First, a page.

The Last Tiger

We had been dying a long time.

Then when all was to be lost it became everybody’s plight–it no longer singularly belonged to my species. Yet, there was nothing left of us to be scared for, to tremble in fear at the loss of, save myself and a few others who still roamed the jungles of India. What was left of them anyway.

I often wondered, “Was I already dying when I arrived as a cub on this earth, or did I begin dying when I became fully grown and was now just living until I ceased?”

There was mass panic among the humans when the ball of fire began destroying their habitats. I who had been encroached upon my entire existence by these selfish creatures couldn’t understand. They had never helped another creature, not even their own kind. Destruction was their nature, would they not be used to this?

I cleaned my fur, polishing the orange, black and white–my stripes were looking fine as ever. I wanted to look my best for the end. Slowly the water came further inland and although it was usually warm in the jungle, rain stopped. The lush greens dried. Until, they were overwhelmed by the ocean waters. In which case they drowned.

I had always love to climb, so for the moment I took refuge in a tree. It was easy hunting as many others had seen fit to hide up here as well. Then, I became increasingly thirsty. The ocean water was too salty and the heat became intolerable. My fur was matted and sopping with sweat. No matter how much I panted, I couldn’t keep myself cool.

The fire from the sky had been long since extinguished but the continuing effect were devastating. Many of the trees and plants began drooping and sagging. They could no longer hold themselves proud. From my perch, I saw animal casualties littering the jungle floor or float by in the flooded river. Many belonged to the once selfish human race.

I knew my time was at hand, but I had been dying for a long time. Now it was time to let go. Body draped across the branch, head resting on my paws, eyes fluttered closed–sleep finally came.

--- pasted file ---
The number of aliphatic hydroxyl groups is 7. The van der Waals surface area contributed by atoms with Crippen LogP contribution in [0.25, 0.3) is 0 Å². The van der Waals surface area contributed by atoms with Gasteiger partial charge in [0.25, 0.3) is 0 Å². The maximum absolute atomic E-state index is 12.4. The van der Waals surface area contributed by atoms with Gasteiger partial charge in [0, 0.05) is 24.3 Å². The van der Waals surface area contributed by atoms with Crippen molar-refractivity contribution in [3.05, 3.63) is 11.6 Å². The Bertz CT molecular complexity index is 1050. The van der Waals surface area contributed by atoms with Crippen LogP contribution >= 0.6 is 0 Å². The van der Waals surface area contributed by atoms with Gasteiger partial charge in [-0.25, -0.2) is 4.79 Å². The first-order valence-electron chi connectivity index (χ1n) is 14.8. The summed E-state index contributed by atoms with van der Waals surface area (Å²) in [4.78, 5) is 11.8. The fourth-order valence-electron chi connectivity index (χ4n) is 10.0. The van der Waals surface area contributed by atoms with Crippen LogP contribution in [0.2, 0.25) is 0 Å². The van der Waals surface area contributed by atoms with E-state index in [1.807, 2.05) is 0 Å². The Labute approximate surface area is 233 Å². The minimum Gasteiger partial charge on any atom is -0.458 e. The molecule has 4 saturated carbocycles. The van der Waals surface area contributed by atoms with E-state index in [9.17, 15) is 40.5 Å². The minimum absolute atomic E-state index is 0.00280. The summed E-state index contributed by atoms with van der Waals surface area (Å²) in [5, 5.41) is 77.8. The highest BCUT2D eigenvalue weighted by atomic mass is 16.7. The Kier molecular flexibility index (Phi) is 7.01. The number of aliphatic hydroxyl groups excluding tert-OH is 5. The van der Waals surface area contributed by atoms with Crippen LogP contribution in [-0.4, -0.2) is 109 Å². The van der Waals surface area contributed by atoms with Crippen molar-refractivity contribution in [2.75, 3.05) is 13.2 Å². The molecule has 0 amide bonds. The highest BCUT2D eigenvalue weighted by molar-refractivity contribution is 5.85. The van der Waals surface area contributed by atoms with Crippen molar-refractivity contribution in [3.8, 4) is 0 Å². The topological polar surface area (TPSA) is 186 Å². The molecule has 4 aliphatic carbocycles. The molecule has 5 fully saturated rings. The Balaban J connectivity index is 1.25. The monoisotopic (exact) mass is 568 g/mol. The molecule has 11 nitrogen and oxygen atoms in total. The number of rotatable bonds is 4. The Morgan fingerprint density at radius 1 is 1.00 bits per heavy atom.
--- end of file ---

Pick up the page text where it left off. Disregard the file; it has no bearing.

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Sunset

I held out the flower, petals glowing like warm, melted butterscotch in the sunset-a brown chocolate center. She took it in her hand looking back at me the rose and violet from the clouds, swimming in her pale sky eyes. “Sunflowers are for girls.” She dropped it on the ground, crushed the flower with her shoe and ran off toward the darkening street. I was in love at eight years old.

 

It had come slowly to begin with. Crept in the crevices and hid where no one could see. Marie never knew what was waiting to attack her own body so deviously.  Disease is like that, it is calculating, cold, it shows no mercy, until the day it makes its presence known. Marie clutched her side, doubling over; having been in perfect health she had no thought as to what could be wrong. She lay in the hospital bed awaiting her test results, her husband at her side. Next to him stood her daughter and grandson (named for his grandfather).  By the time the doctor had returned with the results, Marie was disappearing. Cancer.

                By high school she had come into her own, although, there was still a bit of that wild girl I had met in the second grade. I still loved her. Unruly copper curls hung down past her shoulders, she stood in the hall, whispering with a girlfriend; I stared, not too discretely.

“Just ask her, man.” My long-time pal Charlie, he was encouraging me to ask her to the winter formal. I was trying to muster the courage. I searched for my eight-year-old self once again. Where had he gone? Probably playing cops and robbers somewhere, laughing at the fact that my seventeen-year-old self had become so self-conscious.  I dragged my feet forward; they suddenly felt like two ten pound weights at the bottom of my body holding me down. Her friend looked up and saw me; she whispered something, they both giggled. My stomach flipped.